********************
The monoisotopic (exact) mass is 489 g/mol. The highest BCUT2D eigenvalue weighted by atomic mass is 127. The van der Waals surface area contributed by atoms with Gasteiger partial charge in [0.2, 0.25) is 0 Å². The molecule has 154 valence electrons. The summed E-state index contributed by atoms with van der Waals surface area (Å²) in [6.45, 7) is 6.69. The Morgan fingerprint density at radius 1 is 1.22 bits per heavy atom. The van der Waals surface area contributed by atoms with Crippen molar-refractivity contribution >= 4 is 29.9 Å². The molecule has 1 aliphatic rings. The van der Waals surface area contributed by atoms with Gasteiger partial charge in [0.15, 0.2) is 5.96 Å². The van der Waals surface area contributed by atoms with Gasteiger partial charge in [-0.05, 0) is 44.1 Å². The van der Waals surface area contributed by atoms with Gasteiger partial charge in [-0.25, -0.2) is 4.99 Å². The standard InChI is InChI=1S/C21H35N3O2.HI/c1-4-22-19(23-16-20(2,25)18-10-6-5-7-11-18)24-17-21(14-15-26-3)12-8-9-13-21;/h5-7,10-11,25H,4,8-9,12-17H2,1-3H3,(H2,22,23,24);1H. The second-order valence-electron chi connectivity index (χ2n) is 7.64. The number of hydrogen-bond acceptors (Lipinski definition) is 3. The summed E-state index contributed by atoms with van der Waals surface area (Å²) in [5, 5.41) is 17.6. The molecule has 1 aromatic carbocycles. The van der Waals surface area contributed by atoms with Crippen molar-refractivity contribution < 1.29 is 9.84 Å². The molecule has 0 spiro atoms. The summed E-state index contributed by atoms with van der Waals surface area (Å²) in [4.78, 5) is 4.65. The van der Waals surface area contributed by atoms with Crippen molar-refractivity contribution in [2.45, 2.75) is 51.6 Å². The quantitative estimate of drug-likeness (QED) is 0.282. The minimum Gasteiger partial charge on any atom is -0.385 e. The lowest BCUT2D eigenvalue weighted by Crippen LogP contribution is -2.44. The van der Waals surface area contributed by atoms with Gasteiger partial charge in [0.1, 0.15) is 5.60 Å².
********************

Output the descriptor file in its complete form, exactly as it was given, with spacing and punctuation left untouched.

The monoisotopic (exact) mass is 489 g/mol. The highest BCUT2D eigenvalue weighted by atomic mass is 127. The van der Waals surface area contributed by atoms with Gasteiger partial charge in [0.2, 0.25) is 0 Å². The molecule has 154 valence electrons. The summed E-state index contributed by atoms with van der Waals surface area (Å²) in [6.45, 7) is 6.69. The Morgan fingerprint density at radius 1 is 1.22 bits per heavy atom. The van der Waals surface area contributed by atoms with Crippen molar-refractivity contribution >= 4 is 29.9 Å². The molecule has 1 aliphatic rings. The van der Waals surface area contributed by atoms with Gasteiger partial charge in [0.15, 0.2) is 5.96 Å². The van der Waals surface area contributed by atoms with Gasteiger partial charge in [-0.05, 0) is 44.1 Å². The van der Waals surface area contributed by atoms with Gasteiger partial charge in [-0.25, -0.2) is 4.99 Å². The standard InChI is InChI=1S/C21H35N3O2.HI/c1-4-22-19(23-16-20(2,25)18-10-6-5-7-11-18)24-17-21(14-15-26-3)12-8-9-13-21;/h5-7,10-11,25H,4,8-9,12-17H2,1-3H3,(H2,22,23,24);1H. The second-order valence-electron chi connectivity index (χ2n) is 7.64. The number of hydrogen-bond acceptors (Lipinski definition) is 3. The summed E-state index contributed by atoms with van der Waals surface area (Å²) in [5, 5.41) is 17.6. The molecule has 1 aromatic carbocycles. The van der Waals surface area contributed by atoms with Crippen molar-refractivity contribution < 1.29 is 9.84 Å². The molecule has 0 spiro atoms. The summed E-state index contributed by atoms with van der Waals surface area (Å²) in [4.78, 5) is 4.65. The van der Waals surface area contributed by atoms with Crippen molar-refractivity contribution in [2.45, 2.75) is 51.6 Å². The quantitative estimate of drug-likeness (QED) is 0.282. The minimum Gasteiger partial charge on any atom is -0.385 e. The lowest BCUT2D eigenvalue weighted by Crippen LogP contribution is -2.44. The van der Waals surface area contributed by atoms with Gasteiger partial charge in [0.1, 0.15) is 5.60 Å².